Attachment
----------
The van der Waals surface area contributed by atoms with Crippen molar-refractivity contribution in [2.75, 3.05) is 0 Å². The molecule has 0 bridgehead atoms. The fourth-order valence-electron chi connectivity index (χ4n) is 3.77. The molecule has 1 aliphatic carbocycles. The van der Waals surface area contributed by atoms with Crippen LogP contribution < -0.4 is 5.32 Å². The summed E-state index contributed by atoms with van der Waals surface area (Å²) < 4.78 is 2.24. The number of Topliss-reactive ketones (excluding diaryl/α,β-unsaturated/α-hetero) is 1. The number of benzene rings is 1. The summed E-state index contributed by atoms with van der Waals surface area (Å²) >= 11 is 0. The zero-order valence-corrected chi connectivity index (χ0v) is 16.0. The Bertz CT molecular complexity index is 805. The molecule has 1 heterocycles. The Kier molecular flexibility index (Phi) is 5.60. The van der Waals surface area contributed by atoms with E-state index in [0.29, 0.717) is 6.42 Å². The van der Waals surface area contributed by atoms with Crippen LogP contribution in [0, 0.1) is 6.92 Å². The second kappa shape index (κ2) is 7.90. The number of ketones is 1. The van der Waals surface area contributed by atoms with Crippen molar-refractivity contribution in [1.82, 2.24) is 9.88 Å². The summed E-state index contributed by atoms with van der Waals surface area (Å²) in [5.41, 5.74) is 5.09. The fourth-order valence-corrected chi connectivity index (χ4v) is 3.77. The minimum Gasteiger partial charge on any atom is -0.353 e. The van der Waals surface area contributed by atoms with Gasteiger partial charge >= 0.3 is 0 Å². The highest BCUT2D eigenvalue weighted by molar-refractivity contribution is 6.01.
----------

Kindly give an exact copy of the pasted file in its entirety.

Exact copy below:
The van der Waals surface area contributed by atoms with Crippen molar-refractivity contribution in [2.75, 3.05) is 0 Å². The molecule has 0 bridgehead atoms. The fourth-order valence-electron chi connectivity index (χ4n) is 3.77. The molecule has 1 aliphatic carbocycles. The van der Waals surface area contributed by atoms with Crippen LogP contribution < -0.4 is 5.32 Å². The summed E-state index contributed by atoms with van der Waals surface area (Å²) < 4.78 is 2.24. The number of Topliss-reactive ketones (excluding diaryl/α,β-unsaturated/α-hetero) is 1. The number of benzene rings is 1. The summed E-state index contributed by atoms with van der Waals surface area (Å²) >= 11 is 0. The zero-order valence-corrected chi connectivity index (χ0v) is 16.0. The Bertz CT molecular complexity index is 805. The molecule has 1 heterocycles. The Kier molecular flexibility index (Phi) is 5.60. The van der Waals surface area contributed by atoms with E-state index in [0.29, 0.717) is 6.42 Å². The van der Waals surface area contributed by atoms with Crippen LogP contribution in [0, 0.1) is 6.92 Å². The second kappa shape index (κ2) is 7.90. The number of ketones is 1. The van der Waals surface area contributed by atoms with Crippen molar-refractivity contribution in [1.82, 2.24) is 9.88 Å². The summed E-state index contributed by atoms with van der Waals surface area (Å²) in [5.41, 5.74) is 5.09. The fourth-order valence-corrected chi connectivity index (χ4v) is 3.77. The minimum Gasteiger partial charge on any atom is -0.353 e. The van der Waals surface area contributed by atoms with Gasteiger partial charge >= 0.3 is 0 Å². The highest BCUT2D eigenvalue weighted by molar-refractivity contribution is 6.01.